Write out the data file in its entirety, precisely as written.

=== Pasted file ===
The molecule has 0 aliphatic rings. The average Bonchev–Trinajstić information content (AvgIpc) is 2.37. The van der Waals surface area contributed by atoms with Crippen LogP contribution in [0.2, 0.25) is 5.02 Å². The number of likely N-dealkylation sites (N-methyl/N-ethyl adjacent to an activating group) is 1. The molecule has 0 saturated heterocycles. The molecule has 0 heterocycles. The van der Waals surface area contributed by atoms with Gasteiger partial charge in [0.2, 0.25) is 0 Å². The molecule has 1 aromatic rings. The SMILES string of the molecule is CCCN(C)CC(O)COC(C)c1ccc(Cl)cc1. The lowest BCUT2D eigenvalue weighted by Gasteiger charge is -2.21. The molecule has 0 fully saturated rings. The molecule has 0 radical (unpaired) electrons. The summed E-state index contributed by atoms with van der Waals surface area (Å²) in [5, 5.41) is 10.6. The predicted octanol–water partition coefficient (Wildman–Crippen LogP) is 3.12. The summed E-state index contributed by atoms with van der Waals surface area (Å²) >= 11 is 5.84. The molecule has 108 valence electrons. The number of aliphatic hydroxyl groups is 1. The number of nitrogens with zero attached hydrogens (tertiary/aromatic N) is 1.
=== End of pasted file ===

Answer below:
The molecule has 0 aliphatic rings. The average Bonchev–Trinajstić information content (AvgIpc) is 2.37. The van der Waals surface area contributed by atoms with Crippen LogP contribution in [0.2, 0.25) is 5.02 Å². The number of likely N-dealkylation sites (N-methyl/N-ethyl adjacent to an activating group) is 1. The molecule has 0 saturated heterocycles. The molecule has 0 heterocycles. The van der Waals surface area contributed by atoms with Gasteiger partial charge in [0.2, 0.25) is 0 Å². The molecule has 1 aromatic rings. The SMILES string of the molecule is CCCN(C)CC(O)COC(C)c1ccc(Cl)cc1. The lowest BCUT2D eigenvalue weighted by Gasteiger charge is -2.21. The molecule has 0 fully saturated rings. The molecule has 0 radical (unpaired) electrons. The summed E-state index contributed by atoms with van der Waals surface area (Å²) in [5, 5.41) is 10.6. The predicted octanol–water partition coefficient (Wildman–Crippen LogP) is 3.12. The summed E-state index contributed by atoms with van der Waals surface area (Å²) >= 11 is 5.84. The molecule has 108 valence electrons. The number of aliphatic hydroxyl groups is 1. The number of nitrogens with zero attached hydrogens (tertiary/aromatic N) is 1.